SEC vs. Ginsburg Case Presentation
The allegations were that Ginsburg had communicated material nonpublic information to his brother Mark Ginsburg and to his father Jordan Ginsburg regarding EZ Communications, Inc., and Katz Media Group, and that Mark and Jordan had traded on EZ stock using that information.
The case was tried to a jury, which found that Ginsburg had violated the insider trading provisions. The district court initially ordered him to pay $1,000,000 in penalties but denied the SEC's request to enjoin him from violating securities laws in the future. Later the district court granted Ginsburg's renewed motion for judgment as a matter of law and vacated the judgment against him, because it concluded that the evidence was insufficient to permit a reasonable jury to find that he had tipped off his brother or father about inside information.
In order to establish liability under § 10(b) and § 14(e) of the Securities and Exchange Act and accompanying Rules 10b-5 and 14e-3, the SEC must prove that Ginsburg acted with scienter, “ ‘a mental state embracing intent to deceive, manipulate, or defraud.’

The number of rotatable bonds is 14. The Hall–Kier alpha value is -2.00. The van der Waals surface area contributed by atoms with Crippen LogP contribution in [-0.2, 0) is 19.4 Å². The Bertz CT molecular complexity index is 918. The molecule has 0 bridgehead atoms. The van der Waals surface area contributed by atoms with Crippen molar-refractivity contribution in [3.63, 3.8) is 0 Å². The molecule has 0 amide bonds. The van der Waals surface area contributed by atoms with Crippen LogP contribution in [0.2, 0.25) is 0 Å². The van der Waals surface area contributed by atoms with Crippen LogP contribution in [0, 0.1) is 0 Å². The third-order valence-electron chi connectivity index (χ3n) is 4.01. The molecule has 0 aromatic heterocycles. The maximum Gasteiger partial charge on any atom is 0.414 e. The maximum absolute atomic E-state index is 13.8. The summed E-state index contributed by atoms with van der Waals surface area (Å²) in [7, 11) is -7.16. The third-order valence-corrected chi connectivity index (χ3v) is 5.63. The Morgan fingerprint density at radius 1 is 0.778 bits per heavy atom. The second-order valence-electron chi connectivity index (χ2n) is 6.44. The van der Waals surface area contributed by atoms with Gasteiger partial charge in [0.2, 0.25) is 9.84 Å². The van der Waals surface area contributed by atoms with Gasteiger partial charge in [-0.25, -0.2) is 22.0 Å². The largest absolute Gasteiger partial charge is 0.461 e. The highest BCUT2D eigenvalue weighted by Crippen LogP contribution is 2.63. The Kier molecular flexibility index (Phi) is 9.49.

1. Scott Ginsburg served as chairman and CEO of Evergreen Media Corporation, an owner and operator of a group of radio stations. Ginsburg then began to show interest in acquiring EZ, another corporation that owned radio stations. After a brief meeting with Alan Box, the CEO of EZ, a phone call was made of which only the duration, 26 minutes, is known. The next Mark Ginsburg, the brother of CEO Scott Ginsburg, purchased 3800 shares of stock in EZ after discussing the purchase of this stock with Jordan Ginsburg, the father of he and Mark. Scott Ginsburg then talked to EZ’s investment banker, discussed the possibility of a bid, and signed a confidentiality agreement on July 16, the same day that Jordan Ginsburg purchased 20,000 shares of stock in EZ. The following day Scott received full disclosure of EZ’s financial status. Mark and Jordan continued...
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